|Agency Double Platinum suggested Stoli produce a documentary on being gay in America, citing a parallel between the marketer's traditional position as an authentic Russian vodka and the challenges of gay men and women to be true to themselves.
The company spent more than $3 million to produce "Be Real: Stories From Queer America." The film, which was produced at Stoli's behest, has earned a place in a series of both gay and general-market film festivals from Seattle to Alabama since February. Those screenings have typically been accompanied by Stoli-sponsored parties where the brand was played up far more than it is on screen.
Stoli Brand Manager Adam Rosen said screenings of the 53-minute film -- which, though it never mentions or shows Stoli until the closing credits -- have led to increased Stoli sales in gay bars, so, naturally, the brand is now seeking a larger audience for it.
"It's paramount for the entire country to have a chance to see this film," Mr. Rosen said. "For that, first and foremost we need a national broadcast partner."
Mr. Rosen said discussions with several potential partners are ongoing but wouldn't disclose details.
Likely candidates, however, could be cable channels such as documentary-friendly channels Sundance Channel and IFC, as well as Bravo and obviously Logo, the gay-themed basic-cable channel backed by MTV Networks.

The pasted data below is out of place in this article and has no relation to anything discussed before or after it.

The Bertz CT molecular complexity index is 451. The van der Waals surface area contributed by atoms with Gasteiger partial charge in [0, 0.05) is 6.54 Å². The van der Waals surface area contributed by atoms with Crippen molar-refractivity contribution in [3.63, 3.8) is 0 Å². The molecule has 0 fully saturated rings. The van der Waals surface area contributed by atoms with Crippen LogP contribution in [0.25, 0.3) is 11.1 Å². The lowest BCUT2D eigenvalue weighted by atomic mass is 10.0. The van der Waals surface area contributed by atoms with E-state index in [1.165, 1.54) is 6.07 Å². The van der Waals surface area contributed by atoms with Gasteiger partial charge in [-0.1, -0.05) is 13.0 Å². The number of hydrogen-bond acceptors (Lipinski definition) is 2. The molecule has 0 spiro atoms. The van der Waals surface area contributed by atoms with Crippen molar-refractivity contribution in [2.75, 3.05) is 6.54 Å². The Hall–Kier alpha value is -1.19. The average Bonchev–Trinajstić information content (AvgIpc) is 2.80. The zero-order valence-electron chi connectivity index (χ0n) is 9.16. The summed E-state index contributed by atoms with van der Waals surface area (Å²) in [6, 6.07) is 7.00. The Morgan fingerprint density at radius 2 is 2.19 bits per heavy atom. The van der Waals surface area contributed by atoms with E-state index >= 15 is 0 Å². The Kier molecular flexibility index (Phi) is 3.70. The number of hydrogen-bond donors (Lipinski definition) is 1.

The idea for the documentary originally sprung from the brand's desire to improve its standing in the gay community, which, Mr. Rosen said, research shows drinks white spirits such as vodka more than other demographic groups.
But while rival Absolut has spent more than 20 years making high-profile and expensive pitches to gay drinkers, Stoli's previous efforts had been local and small-scale by comparison.
To assert the brand within the gay community, Stoli executives approached Publicis Groupe's Double Platinum, whose principals had done gay-marketing work for Absolut and other spirits marketers in the past. Double Platinum suggested producing a documentary on being gay in America, citing a parallel between Stoli's traditional position as an authentic Russian vodka and the challenges of gay men and women to be true to themselves.
"They wanted a straightforward film about everyday heroes in the gay community," said Bobbie Birleffi, a TV-journalism veteran who produced the documentary with her life partner, Beverly Kopf, a former writer for ABC's morning talker "The View."
"There's no product placement, no mention of Stoli. The only connection is that [the characters and the vodka] are both authentic. ... The idea was to start a dialogue between Stoli and the gay community based on that," she said.
The concept survived the sale of the Stolichnaya brand to Pernod Ricard from Allied Domeq last year. The filmmakers said both companies were enthusiastic about the project, and it began screening on the festival circuit in February.
Mr. Rosen said that Pernod is now looking for ways to build on the film's new inroads into the gay market, first with a national broadcast partner and then through some yet-to-be-determined follow-ups.
"We created a piece of art that hopefully will inspire people," he said. "Now the big question is how to move forward."